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BackgroundFlow Index, a numerical expression of the shape of the inspiratory flow-time waveform recorded during pressure support ventilation, is associated with patient inspiratory effort. The aim of this study was to assess the accuracy of Flow Index in detecting high or low inspiratory effort during pressure support ventilation and to establish cutoff values for the Flow index to identify these conditions. The secondary aim was to compare the performance of Flow index,of breathing pattern parameters and of airway occlusion pressure (P0.1) in detecting high or low inspiratory effort during pressure support ventilation.MethodsData from 24 subjects was included in the analysis, accounting for a total of 702 breaths. Breaths with high inspiratory effort were defined by a pressure developed by inspiratory muscles (Pmusc) greater than 10 cmH2O while breaths with low inspiratory effort were defined by a Pmusc lower than 5 cmH2O. The areas under the receiver operating characteristic curves of Flow Index and respiratory rate, tidal volume,respiratory rate over tidal volume and P0.1 were analyzed and compared to identify breaths with low or high inspiratory effort.ResultsPmusc, P0.1, Pressure Time Product and Flow Index differed between breaths with high, low and intermediate inspiratory effort, while RR, RR/VT and VT/kg of IBW did not differ in a statistically significant way. A Flow index higher than 4.5 identified breaths with high inspiratory effort [AUC 0.89 (CI 95% 0.85-0.93)], a Flow Index lower than 2.6 identified breaths with low inspiratory effort [AUC 0.80 (CI 95% 0.76-0.83)].ConclusionsFlow Index is accurate in detecting high and low spontaneous inspiratory effort during pressure support ventilation.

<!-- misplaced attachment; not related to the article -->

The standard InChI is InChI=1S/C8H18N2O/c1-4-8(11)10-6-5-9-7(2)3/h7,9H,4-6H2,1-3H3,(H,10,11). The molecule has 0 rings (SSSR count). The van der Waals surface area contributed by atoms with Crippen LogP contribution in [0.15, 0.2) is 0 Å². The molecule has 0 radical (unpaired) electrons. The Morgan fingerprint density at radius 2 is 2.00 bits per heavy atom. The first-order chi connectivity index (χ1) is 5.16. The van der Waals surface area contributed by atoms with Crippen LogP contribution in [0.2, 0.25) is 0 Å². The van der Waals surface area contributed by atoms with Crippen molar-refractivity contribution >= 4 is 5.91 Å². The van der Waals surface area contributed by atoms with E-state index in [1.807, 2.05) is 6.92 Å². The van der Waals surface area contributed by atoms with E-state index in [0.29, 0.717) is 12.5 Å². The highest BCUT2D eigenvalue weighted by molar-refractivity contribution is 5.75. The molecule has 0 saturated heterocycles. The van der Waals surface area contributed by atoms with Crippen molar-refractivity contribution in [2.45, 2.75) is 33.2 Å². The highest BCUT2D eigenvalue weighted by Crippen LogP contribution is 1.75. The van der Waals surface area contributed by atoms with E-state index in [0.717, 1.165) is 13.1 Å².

Original publication





Critical care (London, England)

Publication Date





Department of Anesthesia and Intensive Care, Fondazione Poliambulanza, Brescia, Italy.


Lung, Humans, Tidal Volume, Respiration, Artificial, Positive-Pressure Respiration, Respiration